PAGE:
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Home arrow Environment arrow Bats in the Anthropocene: Conservation of Bats in a Changing World

Decoy Crops

A decoy crop produces less valuable or non-commercial fruit which is more attractive to bats than the crop to be harvested. Before selecting a plant species as a decoy crop, the feeding habits and preferences of the bats should be established. There have been many relevant studies. For example, in the Indian Ocean, Racey and Nicoll (1984) listed the food plants of the Seychelles flying fox (Pteropus seychellensis), while Nyhagen et al. (2005) did so for P. niger on Mauritius. Bollen and van Elsacker (2002) and Long and Racey (2007) studied the diet of the Madagascan flying fox (Pteropus rufus) in Madagascar and showed that bats feeding within 100 km of one another shared few food plants. The diet of another

Fig. 13.5 Bamboo skirt to prevent bats from accessing palm sap in Bangladesh. Photograph JH Epstein/EcoHealth Alliance

Malagasy endemic Eidolon dupreanum was described by Picot et al. (2007). Stier and Mildenstein (2005) studied the dietary habits of P. vampyrus and Acerodon jubatus in the Philippines. Parry-Jones and Augee (2001) and Williams et al. (2006) investigated food resources and the effect of food availability on the occupation of urban areas by P. poliocephalus in Australia, where Richards (1990) also described the diet of P. conspicillatus. Bumrungsri et al. (2007) reported on the diet of two species of Cynopterus in Thailand, and Hodgkison et al. (2003, 2004) studied nine fruit bat species in Peninsular Malaysia.

However, only a few studies have sought rigorously to establish feeding preferences: Korine et al. (1998) for R. aegyptiacus, Yapa et al. (1999) for C. sphinx, Nelson et al. (2005) for the Pacific flying fox (Pteropus tonganus), and Andrianaivoarivelo et al. (2012) for the Madagascan rousette (Rousettus madagascariensis). Bats were briefly taken into captivity to assess their fruit preferences. The first study compared fruits preferred by bats with those eaten by birds, and found that while bats ate 100 % of the introduced fruit species they were offered, only 14 % of native fruit species offered to them were actually consumed—suggesting that R. aegyptiacus only became common in the eastern Mediterranean with the introduction of new cultivated plants (Korine et al. 1998). The second study found that out of three different types of fruit offered, guava was the most preferred, followed by sea almond (Terminalia catappa) and mango, with fully ripe fruits being preferred over semi-ripe fruits. It concluded that this provided some support for farmers' claims that bats caused damage to their crops (Yapa et al. 1999). The third study tested fruit choice in relation to nutritional requirements. Flying foxes were found to prefer low-calcium, high-sugar fruits such as papayas, but although sugar was the primary basis for fruit selection, pregnant and lactating females required greater amounts of calcium. However, the flying foxes in this study consistently avoided figs, which are excellent sources of calcium (Nelson et al. 2005). In the last study, bats were found to prefer native and commercially unimportant figs (F. polita), rose apple (Syzygium jambos) and mountain apple (S. malaccense) to the cash crops of lychees and persimmon (Andrianaivoarivelo et al. 2012). These important results provide a perspective on the dietary preferences of pteropodids and should be repeated with other species.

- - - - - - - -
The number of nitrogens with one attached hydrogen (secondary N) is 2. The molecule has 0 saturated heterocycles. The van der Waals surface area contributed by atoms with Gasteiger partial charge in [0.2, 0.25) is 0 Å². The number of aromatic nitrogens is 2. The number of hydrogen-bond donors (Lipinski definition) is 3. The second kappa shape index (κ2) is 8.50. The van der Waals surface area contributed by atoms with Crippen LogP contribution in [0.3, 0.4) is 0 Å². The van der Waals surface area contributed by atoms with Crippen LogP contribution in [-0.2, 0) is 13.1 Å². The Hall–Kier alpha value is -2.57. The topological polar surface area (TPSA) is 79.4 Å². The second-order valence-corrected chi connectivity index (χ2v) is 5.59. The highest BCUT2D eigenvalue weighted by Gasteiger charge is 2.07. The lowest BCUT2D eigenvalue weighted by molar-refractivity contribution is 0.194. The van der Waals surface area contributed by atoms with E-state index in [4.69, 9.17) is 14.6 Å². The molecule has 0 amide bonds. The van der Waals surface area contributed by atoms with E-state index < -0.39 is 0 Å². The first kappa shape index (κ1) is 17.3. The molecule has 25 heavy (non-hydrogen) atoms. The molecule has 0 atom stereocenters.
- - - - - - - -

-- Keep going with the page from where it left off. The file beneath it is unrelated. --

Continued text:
There is convincing evidence that planting Muntingia calabura, which is very attractive to C. sphinx, can lessen the impact of these bats on commercial fruit. Singaravelan and Marimuthu (2006) showed that C. sphinx visited Muntingia more than any other wild or commercial fruit and recommended that it is planted around fruit orchards. Verghese's (1998) study on grapes in India found that less bat damage occurred closer to a mango orchard and suggested that presence of these trees deters the bats from feeding on grapes. However, it may be that the fruit bats simply show a stronger preference for feeding on mangoes (e.g. Ayensu 1974; Mahmood-Ul-Hassan et al. 2010). It would thus be useful to compare the results of Verghese's (1998) study with a similar study in the adjacent mango orchard.

Law et al. (2002) recommended planting trees which fruit in spring in Australia to relieve the flying fox damage suffered by orchardists at that time of year. Although the effectiveness of these decoy crops is yet untested, there is evidence that P. poliocephalus will cease consumption of commercial fruit if alternative native foods become available (Eby 1990). However, in order to be effective, the selection of plant species must be based on their high productivity and attractiveness to bats as well as producing fruit at the same time as the commercial crop. Local site conditions must also match the specific needs of the plant in order to ensure optimum growth. Most importantly, these food trees should not be planted in the immediate vicinity of orchards but located away from commercial fruit-growing areas in order to attract the bats away from orchards (Law et al. 2002). The authors also suggest that planting Syzygium around commercial fruit trees may reduce the feeding of bats on the latter. As these planting schemes still need to be tested for effectiveness, Law et al. (2002) suggested monitoring results through regular mapping and identifying dietary changes in the bats.

 
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